donkey vote

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From donkey (fool) + vote.

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donkey vote (usually uncountable, plural donkey votes)

  1. (Australia) The act of casting a vote, in an election using a preferential voting system, by specifying the candidates in the order in which they are listed on the ballot paper (i.e., by numbering the choices sequentially from top to bottom, ignoring what they represent); a vote so cast. [From 1962.]
    • 1979, Howard Rae Penniman (editor), The Australian National Elections of 1977[1], page 325:
      The share of preferences going from the Progress Party to the Democrats was swollen, if not almost wholly accounted for, by donkey votes.
    • 1993, John Craig, Australian Politics: A Source Book[2], page 178:
      Examination of the 1984 and 1987 federal elections showed the donkey vote to be worth about 0.65% of the formal vote (Peetz 1989:469).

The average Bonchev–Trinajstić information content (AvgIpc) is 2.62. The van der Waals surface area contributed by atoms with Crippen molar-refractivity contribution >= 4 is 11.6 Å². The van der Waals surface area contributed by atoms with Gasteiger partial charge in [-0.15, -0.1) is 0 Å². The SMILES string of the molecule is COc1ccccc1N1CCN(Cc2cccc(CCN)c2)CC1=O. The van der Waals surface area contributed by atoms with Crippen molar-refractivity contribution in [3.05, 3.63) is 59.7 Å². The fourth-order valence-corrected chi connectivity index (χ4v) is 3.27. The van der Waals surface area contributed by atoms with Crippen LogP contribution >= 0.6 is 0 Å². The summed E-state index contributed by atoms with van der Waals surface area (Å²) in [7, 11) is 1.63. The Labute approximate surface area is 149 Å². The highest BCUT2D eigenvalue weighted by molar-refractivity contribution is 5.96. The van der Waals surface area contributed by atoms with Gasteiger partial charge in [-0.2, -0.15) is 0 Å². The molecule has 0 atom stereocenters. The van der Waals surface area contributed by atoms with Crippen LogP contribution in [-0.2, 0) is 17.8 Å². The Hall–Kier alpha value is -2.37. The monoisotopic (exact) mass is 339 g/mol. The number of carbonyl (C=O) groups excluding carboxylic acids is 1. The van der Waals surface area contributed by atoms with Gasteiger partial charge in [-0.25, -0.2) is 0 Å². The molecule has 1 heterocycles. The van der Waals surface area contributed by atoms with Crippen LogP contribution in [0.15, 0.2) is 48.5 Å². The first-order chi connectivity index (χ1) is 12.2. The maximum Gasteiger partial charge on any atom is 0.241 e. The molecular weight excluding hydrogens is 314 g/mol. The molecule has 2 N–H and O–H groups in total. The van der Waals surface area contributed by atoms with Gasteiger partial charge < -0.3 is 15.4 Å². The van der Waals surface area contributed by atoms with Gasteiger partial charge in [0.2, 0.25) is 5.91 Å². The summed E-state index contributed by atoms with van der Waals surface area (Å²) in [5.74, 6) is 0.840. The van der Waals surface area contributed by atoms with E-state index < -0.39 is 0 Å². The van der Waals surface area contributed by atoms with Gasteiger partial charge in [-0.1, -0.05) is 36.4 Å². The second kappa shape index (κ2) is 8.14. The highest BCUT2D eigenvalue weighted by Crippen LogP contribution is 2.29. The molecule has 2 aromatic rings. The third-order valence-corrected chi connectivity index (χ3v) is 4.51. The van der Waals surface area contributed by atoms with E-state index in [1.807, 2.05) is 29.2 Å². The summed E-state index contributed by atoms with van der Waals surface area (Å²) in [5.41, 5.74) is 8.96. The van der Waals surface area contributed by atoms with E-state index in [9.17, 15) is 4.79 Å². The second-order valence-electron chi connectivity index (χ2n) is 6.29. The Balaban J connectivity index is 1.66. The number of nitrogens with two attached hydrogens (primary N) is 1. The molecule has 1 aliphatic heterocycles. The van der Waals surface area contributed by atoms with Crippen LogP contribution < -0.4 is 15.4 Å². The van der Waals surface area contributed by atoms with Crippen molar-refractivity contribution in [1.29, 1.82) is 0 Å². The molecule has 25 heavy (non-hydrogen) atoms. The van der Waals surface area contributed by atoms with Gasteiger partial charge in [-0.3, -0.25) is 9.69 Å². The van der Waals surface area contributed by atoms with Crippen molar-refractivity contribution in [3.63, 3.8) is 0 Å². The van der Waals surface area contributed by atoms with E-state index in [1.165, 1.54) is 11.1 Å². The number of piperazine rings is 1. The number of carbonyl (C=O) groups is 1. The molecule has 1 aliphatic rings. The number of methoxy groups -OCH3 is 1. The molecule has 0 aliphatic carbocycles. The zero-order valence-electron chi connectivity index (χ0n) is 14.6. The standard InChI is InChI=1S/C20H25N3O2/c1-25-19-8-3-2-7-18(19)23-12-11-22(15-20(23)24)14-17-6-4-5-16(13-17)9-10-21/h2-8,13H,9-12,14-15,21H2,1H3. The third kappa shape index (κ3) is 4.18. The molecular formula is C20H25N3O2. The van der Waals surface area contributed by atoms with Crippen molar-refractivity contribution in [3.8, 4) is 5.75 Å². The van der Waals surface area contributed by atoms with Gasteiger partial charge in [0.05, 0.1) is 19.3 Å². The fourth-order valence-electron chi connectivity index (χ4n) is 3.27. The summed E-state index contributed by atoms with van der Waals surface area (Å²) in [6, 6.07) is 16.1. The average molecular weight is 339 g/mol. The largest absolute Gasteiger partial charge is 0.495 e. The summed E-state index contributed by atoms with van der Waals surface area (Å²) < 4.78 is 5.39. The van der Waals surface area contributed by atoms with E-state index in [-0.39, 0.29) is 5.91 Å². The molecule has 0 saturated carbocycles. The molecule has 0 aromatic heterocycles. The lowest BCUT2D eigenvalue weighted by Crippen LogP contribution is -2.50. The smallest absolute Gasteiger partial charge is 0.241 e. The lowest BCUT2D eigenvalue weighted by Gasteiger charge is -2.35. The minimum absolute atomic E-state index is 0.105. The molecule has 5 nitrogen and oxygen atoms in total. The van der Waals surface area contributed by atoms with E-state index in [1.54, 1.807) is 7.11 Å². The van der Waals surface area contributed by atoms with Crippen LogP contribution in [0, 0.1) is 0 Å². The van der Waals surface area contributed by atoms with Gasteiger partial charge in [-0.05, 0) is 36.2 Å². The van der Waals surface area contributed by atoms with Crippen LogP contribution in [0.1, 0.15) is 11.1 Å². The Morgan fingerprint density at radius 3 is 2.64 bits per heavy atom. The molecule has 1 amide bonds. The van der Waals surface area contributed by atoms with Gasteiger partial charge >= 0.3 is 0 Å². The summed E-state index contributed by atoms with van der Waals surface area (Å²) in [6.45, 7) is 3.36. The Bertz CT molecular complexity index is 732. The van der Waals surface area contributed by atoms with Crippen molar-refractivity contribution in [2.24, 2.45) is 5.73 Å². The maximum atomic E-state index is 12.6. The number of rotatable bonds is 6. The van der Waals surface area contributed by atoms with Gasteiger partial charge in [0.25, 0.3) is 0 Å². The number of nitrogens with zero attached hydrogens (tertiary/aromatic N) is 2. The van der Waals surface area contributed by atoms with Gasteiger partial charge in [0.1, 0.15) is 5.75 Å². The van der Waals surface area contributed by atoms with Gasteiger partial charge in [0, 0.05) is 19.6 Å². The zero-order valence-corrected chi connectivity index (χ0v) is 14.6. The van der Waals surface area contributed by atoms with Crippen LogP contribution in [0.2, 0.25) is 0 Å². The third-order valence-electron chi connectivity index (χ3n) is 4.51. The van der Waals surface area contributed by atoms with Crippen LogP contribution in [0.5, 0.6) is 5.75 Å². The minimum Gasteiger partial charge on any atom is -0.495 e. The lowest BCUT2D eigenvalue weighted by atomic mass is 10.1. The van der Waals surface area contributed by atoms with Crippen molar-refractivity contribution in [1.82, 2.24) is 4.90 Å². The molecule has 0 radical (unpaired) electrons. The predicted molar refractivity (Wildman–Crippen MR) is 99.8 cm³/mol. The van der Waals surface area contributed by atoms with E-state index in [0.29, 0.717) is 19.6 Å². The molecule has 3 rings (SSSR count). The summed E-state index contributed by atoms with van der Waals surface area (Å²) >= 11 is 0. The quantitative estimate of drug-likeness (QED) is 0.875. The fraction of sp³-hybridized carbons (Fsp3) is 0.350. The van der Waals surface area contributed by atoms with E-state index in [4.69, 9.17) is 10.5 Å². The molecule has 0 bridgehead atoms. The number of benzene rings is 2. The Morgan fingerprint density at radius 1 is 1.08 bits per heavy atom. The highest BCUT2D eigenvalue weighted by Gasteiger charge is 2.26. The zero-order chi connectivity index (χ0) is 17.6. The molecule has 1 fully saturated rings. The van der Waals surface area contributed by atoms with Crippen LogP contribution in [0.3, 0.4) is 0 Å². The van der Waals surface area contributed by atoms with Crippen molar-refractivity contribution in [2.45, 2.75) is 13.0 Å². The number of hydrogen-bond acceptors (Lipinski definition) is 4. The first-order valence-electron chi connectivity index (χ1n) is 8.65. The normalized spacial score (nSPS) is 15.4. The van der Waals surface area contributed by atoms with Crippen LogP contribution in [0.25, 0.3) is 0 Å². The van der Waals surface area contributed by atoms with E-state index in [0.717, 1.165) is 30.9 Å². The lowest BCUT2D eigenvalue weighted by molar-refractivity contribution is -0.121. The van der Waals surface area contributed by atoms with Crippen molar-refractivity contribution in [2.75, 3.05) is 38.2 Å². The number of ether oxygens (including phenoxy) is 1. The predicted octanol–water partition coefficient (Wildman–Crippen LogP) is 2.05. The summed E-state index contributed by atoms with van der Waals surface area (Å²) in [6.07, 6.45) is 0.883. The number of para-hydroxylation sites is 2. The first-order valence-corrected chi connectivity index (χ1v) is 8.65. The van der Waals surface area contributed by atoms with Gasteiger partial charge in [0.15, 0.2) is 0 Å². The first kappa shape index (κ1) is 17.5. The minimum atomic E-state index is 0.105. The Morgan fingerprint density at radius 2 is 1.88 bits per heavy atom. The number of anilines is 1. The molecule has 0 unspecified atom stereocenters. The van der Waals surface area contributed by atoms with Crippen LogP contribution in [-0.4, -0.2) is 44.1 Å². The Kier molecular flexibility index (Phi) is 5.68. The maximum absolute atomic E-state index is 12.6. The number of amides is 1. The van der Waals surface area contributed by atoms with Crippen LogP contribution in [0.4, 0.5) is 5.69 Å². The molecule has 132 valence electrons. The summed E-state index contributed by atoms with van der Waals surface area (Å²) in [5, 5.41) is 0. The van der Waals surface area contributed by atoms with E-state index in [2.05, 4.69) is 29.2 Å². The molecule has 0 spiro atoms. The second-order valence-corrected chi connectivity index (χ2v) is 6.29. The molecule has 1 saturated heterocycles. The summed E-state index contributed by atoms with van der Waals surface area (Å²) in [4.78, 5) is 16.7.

• 2000, Shaun Bowler, Elections in Australia, Ireland, and Malta Under the Single Transferable Vote[3], page 56:
      This needs to be tempered somewhat: Voting systems that require electors to express preferences they may not in fact possess are susceptible to random effects such as the so-called donkey-vote phenomenon observed for federal elections in Australia, in which some electors simply number sequentially from 1 onward down the ballot paper.


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